Emma Raducanu believes that the setbacks and hurdles she has had to face since sensationally winning the US Open as a teenager last year have required her to dig very deep into reserves of resilience that should serve her very well over a career in tennis.
Raducanu, now 19 and the British No1, saw her life changed beyond all recognition after upsetting all the odds and coming from almost nowhere to win a first grand slam tournament in New York. Even for one so composed and self-assured, the whirlwind of celebrity and commercial endorsement offers worth tens of millions flooding in must have left a youngster still with tour L-plates on dizzy.
No one can plan exactly how or when such a major breakthrough will occur, and for many it never does. Raducanu not only won it without dropping a set, but became the first qualifier man or woman to win a slam in the Open era. However in the months since it has been far from a bed of roses for Raducanu as she looks to continue to develop both her game, and her conditioning and fitness.
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She decided to part ways with Andrew Richardson, the coach with her on that New York journey. And after only five months another coach, Torben Beltz, was let go. Then there have been the frustrating series of injuries and withdrawals, the most recent coming in Nottingham where she picked up a side strain that threatened her participation in London.
Even over the last week it has looked touch and go at times whether she would play at a first Wimbledon since that US Open win – and after a fine run to the fourth round last year there is an SW19 disappointment to erase from the memory banks after Raducanu had to withdraw against Ajla Tomaljanovic experiencing breathing difficulties and sickness.
Raducanu is clearly set to play her first-round match against Belgian Alison van Uytvanck - certainly a tough challenge against a good grass-court performer - though was less than fulsome in answers to questions about the precise state of her fitness and physical health.
However on her year’s journey, she said: “I'd say I've learnt that I'm resilient. I always knew that, that I had that, but just to keep getting back up. I say fall down 10 times, get up 11. What are you going to do about it? All you can do is keep moving forward. There's no point looking back, getting down, because you just keep getting back up.
“I'm not sort of playing for anyone; just to go out there and play for myself. The tests that I've kind of gone through I think are going to help me as a person and a player long-term. To experience it so young, I feel like I'm lucky that I get this lesson at such an early age, so I have a lot of time to get better at it.
“As a tennis player I have actually grown and developed and have skills that I maybe didn't have last year. But everyone knows me now. Everyone knows the sort of things I was doing last year. Everyone wants to beat me. I sort of take that as a compliment if players are raising their game against me because they want to do well against you. And if they do that, I have to raise my level, too.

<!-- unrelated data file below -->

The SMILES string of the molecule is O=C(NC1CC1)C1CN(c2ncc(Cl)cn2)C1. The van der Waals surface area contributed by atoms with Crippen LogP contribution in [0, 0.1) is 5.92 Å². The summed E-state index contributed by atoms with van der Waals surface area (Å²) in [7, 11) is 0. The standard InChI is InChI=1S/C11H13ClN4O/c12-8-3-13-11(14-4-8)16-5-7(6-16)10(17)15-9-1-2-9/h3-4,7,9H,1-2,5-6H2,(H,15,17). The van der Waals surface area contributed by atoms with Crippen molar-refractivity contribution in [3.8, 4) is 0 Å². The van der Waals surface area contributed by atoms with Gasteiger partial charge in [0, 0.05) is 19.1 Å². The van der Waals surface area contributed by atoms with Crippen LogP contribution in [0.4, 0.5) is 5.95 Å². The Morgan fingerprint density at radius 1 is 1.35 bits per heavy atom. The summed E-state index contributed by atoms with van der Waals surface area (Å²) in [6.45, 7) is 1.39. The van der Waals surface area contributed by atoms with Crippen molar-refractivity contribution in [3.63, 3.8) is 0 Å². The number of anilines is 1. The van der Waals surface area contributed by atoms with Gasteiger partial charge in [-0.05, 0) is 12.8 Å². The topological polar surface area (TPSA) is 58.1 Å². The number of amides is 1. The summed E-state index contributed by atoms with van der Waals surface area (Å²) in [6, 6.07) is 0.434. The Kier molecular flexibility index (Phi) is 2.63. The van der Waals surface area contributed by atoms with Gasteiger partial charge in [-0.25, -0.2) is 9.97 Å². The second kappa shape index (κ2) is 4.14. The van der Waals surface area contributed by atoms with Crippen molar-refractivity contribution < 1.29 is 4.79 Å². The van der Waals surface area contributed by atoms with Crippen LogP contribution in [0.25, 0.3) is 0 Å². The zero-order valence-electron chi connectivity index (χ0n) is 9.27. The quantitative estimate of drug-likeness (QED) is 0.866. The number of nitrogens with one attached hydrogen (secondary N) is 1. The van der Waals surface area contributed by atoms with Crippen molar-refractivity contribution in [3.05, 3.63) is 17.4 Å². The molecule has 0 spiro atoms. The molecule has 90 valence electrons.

“Over time I will be a better tennis player. I'm 19 years old. If I hadn't won the US Open, I think the past year or the way that I've been sort of heading, it wouldn't be necessarily a bad thing, or results-wise. I think I still have hopefully 15 years or something more in my career to go. I'm just at the beginning of it. So, yeah, I'm looking forward for this long-term journey.
“I've definitely been managing the side since Nottingham. I took two weeks off. But, yeah, I've been preparing this week. On Friday we just had to react to the situation. I already practiced in the morning. So collectively thought it was the best decision was to pass on the afternoon practice session and stay fresh and ready to go.
“Right now, I'm fit. I'm ready to go. I'm looking forward to it. That's it. There were moments earlier on in the week we weren't really sure. We were sort of going to see how the week goes. But it went pretty well. And now it's full steam ahead.”
Raducanu is also delighted to be back in the All England Club surroundings and is scheduled second on Centre Court on Monday. She added: “I think it's amazing. This year I get such a special feeling walking around the grounds. I definitely feel that people are behind me. Even from some of the people working on the tournament, they're like, ‘You got this’. Just cheering me on - that's pretty special in itself.
“One of the perks now is I don't need to cross the road at Aorangi to practice on like Court 28 or something. Last year I came straight out of my exams, I was fresh, ready to play. And I feel the same excitement this year, to be honest, because I think Wimbledon just brings that out of me especially.
But I'm definitely looking forward to it. I am just going to play like a kid who just loves playing tennis. It's always my dream to step out on Centre Court. It's something I've always wanted to do and started playing tennis for.”
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